In his first dozen years in office (including the period when he was prime minister and Dmitri Medvedev was his puppet president), Putin was very lucky with the economy. His predecessor, Boris Yeltsin, had to try to keep the Russian economy afloat when the oil price only averaged above $20 per barrel for one out of the eight years he was in office. In the crisis year of 1998, when Russia defaulted on its debts, it averaged $12.72. In Putin’s first year in office it averaged $28.50; from 2011 to 2013 it averaged over $100. That enabled Putin to increase both social and defence spending, while masking the fact that, if hydrocarbons were stripped out of the statistics, the Russian economy was not developing much. By 2011, growth was very healthy – over 5 per cent – but thereafter it fell significantly, in line with the oil price. In 2015 and 2016 the economy shrank. Poverty rates, which had fallen sharply since 2000, have risen every year since 2012, and gross national income per capita has fallen every year since 2013 (according to World Bank data).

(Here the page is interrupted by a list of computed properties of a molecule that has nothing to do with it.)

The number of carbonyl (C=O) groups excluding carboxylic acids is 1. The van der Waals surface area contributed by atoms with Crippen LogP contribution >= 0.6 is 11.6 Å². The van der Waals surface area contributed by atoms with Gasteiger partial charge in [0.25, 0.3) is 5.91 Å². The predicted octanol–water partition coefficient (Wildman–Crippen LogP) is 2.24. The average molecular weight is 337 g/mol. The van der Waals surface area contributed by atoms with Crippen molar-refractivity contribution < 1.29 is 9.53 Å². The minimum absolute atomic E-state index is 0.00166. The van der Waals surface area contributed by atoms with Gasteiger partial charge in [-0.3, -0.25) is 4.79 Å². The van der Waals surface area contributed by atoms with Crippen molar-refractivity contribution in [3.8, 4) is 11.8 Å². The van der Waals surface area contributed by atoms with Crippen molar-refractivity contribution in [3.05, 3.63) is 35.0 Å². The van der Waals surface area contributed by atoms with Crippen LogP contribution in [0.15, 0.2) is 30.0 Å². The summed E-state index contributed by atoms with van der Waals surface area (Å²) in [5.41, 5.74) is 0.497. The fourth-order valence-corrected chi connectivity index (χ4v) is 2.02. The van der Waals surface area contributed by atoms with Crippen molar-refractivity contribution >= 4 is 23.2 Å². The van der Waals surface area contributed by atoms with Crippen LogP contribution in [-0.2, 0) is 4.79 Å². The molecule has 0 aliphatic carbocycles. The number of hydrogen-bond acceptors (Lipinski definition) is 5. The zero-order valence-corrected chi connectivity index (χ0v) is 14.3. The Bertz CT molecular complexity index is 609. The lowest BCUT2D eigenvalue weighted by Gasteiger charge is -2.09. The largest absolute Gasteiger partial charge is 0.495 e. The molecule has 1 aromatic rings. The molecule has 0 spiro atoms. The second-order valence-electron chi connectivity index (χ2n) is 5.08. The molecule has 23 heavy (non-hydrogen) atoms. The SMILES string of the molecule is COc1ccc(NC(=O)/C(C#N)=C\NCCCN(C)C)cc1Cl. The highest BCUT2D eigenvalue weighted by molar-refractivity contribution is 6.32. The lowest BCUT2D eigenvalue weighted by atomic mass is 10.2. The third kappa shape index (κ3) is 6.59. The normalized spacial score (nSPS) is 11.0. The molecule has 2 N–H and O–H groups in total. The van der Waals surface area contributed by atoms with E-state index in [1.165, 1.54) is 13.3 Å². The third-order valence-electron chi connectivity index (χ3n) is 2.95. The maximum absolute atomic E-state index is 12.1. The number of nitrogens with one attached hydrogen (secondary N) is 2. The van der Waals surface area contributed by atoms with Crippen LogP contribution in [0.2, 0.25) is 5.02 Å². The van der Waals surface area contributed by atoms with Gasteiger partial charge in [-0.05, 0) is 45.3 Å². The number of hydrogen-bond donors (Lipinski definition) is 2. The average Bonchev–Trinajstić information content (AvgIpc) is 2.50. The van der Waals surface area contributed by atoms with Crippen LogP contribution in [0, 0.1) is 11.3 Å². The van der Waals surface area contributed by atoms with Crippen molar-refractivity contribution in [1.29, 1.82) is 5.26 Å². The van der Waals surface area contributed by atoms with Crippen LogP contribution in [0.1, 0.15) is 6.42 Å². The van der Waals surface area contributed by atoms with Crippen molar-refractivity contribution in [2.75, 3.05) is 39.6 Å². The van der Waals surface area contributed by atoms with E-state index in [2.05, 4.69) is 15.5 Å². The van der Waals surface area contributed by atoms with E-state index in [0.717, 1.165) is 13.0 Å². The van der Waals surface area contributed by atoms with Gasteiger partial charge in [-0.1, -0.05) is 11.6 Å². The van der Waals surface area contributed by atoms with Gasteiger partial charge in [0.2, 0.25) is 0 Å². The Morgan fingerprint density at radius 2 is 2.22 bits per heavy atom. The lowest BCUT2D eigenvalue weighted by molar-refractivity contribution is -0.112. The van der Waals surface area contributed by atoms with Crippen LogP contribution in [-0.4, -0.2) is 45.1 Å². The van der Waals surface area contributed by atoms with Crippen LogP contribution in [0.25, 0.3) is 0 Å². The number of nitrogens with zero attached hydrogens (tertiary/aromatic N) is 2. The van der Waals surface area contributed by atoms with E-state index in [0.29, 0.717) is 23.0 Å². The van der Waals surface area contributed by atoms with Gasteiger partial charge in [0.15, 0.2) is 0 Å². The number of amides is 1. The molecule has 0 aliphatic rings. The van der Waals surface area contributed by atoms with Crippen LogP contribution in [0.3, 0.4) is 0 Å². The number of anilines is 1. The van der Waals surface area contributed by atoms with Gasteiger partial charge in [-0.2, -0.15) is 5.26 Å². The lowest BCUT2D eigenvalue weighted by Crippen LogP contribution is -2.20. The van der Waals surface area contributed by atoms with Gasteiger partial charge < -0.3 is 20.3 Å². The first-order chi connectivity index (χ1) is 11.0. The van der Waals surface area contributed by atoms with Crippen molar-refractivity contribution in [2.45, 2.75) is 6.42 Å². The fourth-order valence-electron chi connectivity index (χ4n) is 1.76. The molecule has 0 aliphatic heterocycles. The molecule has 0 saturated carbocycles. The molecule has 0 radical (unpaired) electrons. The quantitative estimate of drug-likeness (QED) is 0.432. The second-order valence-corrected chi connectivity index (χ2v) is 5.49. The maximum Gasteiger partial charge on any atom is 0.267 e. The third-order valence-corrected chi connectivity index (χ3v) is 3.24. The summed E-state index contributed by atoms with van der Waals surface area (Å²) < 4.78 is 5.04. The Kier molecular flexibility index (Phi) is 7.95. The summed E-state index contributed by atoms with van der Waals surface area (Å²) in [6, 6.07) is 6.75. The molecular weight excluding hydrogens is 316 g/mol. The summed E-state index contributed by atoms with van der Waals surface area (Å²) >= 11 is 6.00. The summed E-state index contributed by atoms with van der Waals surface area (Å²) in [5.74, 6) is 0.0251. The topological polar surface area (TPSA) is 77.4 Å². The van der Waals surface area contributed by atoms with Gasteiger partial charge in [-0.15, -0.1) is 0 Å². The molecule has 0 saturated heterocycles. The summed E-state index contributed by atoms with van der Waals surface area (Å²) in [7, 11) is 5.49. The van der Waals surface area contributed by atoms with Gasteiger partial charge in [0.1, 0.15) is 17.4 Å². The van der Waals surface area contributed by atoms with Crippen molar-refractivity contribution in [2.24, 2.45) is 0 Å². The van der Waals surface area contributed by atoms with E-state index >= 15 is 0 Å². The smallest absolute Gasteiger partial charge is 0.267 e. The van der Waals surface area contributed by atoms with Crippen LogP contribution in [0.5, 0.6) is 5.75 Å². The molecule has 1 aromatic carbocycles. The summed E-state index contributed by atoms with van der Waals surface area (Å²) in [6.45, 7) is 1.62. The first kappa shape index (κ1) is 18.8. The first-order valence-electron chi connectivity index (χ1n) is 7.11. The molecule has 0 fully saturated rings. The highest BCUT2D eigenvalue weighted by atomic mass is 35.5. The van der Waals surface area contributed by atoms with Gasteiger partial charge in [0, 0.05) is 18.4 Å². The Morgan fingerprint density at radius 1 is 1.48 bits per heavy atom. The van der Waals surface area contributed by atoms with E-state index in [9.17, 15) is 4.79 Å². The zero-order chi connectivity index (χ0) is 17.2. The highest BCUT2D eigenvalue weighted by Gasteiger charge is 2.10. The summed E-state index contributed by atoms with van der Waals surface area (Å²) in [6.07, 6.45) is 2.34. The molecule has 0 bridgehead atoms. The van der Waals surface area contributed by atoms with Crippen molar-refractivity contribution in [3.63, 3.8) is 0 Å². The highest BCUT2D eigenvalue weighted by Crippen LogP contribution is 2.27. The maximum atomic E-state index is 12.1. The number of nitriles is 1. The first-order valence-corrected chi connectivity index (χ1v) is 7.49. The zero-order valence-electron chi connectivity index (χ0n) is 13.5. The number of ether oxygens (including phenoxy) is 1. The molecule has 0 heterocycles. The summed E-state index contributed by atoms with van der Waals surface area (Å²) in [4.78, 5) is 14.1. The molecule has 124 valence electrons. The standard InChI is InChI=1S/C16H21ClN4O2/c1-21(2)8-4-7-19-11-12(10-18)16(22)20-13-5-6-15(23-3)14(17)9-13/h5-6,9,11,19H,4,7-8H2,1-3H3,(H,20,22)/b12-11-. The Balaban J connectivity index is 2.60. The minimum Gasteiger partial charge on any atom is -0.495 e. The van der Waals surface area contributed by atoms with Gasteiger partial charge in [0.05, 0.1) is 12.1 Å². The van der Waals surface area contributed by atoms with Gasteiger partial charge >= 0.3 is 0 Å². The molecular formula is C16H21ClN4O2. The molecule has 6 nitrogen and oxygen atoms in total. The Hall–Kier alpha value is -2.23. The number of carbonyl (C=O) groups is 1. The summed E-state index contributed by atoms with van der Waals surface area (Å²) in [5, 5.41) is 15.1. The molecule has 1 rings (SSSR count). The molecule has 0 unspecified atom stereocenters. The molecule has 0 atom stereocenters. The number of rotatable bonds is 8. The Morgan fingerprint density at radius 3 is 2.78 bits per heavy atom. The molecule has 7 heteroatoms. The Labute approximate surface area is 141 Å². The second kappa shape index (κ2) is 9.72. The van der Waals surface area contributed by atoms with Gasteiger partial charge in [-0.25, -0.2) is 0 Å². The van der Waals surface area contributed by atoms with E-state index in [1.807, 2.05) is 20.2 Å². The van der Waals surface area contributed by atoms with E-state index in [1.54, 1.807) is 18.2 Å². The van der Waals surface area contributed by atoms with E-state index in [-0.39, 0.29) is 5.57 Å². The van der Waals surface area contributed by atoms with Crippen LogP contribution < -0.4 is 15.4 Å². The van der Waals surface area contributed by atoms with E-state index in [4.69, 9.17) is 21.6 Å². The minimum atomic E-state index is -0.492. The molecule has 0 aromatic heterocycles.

As he enters his final term, Putin faces a choice: he can try to modernise the Russian economy, reducing its reliance on hydrocarbons, and shifting spending away from defence and security, aiming to restore growth and make the population feel more comfortable. Or he can leave the economy as it is, keep defence spending high and portray hardship as the price Russia must pay for defending itself against Western enemies.

Putin’s difficulties with real economic reform are two-fold. First, he has built a system that relies on buying elite support by allocating Russia’s national resources to those who back him. If Putin invested in new technology, better infrastructure, education and healthcare, in order to make the Russian economy stronger in the medium to long term, he would have to restrict rent-seeking behaviour by the elite – a dangerous move, especially for a president who might soon become a lame duck.

Second, real economic reform would only be sustainable if it was backed up by stronger institutions. Above all, entrepreneurs and foreign companies would have more confidence to invest if they could rely on courts to enforce the rule of law in Russia. But Putin has done more to dismantle institutions than establish or strengthen them. The law in Russia is at the service of the state; it does not restrain the Kremlin. Putin has given no indication that he wants Russia’s system to involve the same sorts of checks and balances that liberal democracies depend on.